Describes an examination of some of the materials and techniques used by Stanley Spencer for the series of paintings in Sandham Memorial Chapel at Burghclere, Reading, Berkshire, England, with reference to the causes of surface deterioration of the paintings. Analysis of the painting materials and samples of blanched material suggest that the blanching is caused by degradation of the oil binder in the paint and/or ground, by hydrolysis of esters to free fatty acids and associated loss of adhesion of inorganic particles within the paint layer. By a process of migration or simple abrasion of these inorganic materials, the varnish becomes separated from the paint layer and eventually breaks up, exacerbating desaturation and opacification which produces blanching. The mechanism of migration of organic and inorganic material through paint is yet to be examined.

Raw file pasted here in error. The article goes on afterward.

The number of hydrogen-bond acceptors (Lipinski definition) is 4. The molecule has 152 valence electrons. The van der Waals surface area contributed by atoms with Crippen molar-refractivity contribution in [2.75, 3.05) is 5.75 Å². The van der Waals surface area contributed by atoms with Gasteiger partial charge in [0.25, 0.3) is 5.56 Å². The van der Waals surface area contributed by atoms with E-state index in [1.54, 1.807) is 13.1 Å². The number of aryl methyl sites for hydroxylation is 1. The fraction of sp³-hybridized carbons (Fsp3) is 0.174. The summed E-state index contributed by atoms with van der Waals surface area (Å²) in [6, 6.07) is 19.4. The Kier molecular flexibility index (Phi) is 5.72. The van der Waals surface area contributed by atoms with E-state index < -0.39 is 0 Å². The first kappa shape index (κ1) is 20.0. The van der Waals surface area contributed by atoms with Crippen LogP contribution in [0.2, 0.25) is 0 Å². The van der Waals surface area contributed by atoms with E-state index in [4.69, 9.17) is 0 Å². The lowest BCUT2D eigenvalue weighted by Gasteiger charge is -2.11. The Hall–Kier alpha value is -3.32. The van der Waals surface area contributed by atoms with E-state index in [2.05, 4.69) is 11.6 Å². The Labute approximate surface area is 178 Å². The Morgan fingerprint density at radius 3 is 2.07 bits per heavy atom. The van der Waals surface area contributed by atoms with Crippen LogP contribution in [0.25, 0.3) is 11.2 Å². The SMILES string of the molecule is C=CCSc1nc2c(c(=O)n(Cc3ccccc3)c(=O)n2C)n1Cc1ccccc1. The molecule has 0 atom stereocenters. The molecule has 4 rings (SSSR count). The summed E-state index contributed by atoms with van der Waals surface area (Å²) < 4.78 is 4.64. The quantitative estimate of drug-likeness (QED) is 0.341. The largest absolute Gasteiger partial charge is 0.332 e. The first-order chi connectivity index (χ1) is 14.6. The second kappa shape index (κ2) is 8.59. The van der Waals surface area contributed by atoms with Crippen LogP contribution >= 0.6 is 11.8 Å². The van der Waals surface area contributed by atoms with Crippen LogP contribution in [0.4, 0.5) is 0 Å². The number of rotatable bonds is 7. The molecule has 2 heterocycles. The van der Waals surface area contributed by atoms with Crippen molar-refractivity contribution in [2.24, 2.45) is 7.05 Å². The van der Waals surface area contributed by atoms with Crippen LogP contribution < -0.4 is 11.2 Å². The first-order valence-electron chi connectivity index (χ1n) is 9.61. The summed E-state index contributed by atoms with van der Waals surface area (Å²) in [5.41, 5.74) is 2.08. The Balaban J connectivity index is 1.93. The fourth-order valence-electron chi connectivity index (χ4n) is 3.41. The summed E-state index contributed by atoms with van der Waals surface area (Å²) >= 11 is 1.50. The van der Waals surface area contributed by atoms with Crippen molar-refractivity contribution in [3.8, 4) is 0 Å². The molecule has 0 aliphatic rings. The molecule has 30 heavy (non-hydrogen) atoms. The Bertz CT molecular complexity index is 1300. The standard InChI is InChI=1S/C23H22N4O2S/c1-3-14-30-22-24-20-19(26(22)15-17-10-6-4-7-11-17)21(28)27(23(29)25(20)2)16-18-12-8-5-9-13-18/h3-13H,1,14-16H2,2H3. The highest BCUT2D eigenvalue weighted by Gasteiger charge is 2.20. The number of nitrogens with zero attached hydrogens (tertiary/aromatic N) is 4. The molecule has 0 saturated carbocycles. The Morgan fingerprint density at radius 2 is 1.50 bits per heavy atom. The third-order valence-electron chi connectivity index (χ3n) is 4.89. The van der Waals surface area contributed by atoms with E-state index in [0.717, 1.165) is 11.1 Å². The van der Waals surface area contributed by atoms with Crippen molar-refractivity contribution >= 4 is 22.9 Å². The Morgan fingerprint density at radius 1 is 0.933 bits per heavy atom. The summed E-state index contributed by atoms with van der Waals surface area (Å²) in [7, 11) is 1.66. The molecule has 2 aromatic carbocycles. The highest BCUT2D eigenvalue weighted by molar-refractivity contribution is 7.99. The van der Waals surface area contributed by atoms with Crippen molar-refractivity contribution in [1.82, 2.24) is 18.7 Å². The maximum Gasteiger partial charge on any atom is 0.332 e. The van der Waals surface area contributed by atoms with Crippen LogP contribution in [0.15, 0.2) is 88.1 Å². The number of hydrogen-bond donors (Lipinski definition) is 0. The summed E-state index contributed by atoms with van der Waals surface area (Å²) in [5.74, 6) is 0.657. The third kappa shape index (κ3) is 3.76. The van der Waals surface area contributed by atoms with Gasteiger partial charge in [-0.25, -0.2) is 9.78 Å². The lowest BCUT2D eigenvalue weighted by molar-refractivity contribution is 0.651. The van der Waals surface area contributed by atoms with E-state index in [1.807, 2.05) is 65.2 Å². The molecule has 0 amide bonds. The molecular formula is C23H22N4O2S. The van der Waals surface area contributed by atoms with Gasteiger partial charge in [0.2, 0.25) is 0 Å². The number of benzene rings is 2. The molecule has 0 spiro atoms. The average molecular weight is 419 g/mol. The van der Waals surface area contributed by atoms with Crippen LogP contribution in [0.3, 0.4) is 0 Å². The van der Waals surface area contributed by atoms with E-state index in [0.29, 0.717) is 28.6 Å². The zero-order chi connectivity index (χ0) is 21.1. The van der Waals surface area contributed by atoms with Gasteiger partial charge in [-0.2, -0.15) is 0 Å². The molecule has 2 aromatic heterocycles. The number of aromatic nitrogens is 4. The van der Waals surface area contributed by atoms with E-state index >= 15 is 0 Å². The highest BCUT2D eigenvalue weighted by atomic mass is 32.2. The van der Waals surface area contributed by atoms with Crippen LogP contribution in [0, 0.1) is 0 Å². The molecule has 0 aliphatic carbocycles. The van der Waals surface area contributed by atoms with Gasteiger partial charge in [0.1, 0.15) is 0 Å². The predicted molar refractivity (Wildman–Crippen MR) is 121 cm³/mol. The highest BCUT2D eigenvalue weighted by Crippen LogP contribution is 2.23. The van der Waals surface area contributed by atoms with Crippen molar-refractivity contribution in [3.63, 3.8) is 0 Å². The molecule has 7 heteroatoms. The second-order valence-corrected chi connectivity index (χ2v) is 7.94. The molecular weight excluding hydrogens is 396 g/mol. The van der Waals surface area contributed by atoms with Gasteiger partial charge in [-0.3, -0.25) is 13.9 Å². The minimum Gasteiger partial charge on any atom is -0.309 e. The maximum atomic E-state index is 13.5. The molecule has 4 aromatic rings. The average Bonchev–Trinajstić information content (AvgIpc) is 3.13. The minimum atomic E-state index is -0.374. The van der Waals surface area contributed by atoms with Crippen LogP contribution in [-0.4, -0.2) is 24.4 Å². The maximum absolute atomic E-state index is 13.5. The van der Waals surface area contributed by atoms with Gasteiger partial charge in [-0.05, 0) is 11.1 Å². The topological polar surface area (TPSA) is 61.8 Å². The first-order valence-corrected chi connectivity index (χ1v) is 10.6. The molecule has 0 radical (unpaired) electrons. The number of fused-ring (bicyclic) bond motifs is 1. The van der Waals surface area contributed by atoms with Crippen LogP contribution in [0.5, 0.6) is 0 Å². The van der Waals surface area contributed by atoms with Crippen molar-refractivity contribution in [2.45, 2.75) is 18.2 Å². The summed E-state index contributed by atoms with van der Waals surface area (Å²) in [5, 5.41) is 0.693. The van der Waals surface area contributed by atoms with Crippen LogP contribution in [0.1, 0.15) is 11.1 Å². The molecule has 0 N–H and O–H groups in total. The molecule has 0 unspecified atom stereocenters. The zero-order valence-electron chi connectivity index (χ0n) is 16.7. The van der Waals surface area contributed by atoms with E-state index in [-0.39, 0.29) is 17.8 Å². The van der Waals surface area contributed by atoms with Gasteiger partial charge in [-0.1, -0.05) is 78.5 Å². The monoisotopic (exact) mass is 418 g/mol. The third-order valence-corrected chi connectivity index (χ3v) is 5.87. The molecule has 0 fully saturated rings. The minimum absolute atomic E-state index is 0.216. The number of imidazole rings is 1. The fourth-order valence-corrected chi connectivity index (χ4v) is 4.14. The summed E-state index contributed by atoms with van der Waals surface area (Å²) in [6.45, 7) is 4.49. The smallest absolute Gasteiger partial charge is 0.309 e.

|Title of host publication||ICOM Committee for Conservation tenth triennial meeting, Washington, DC, 22-27 August 1993: preprints|
|Place of Publication||Paris|
|Publisher||International Council of Museums Committee for Conservation|
|Publication status||Published - 1993|
Burnstock, A., Odlyha, M., & Caldwell, M. (1993). ‘A Technical Examination of Surface Deterioration of Stanley Spencer’s Paintings at Sandham Memorial Chapel'. In ICOM Committee for Conservation tenth triennial meeting, Washington, DC, 22-27 August 1993: preprints (pp. 231-238). Paris: International Council of Museums Committee for Conservation .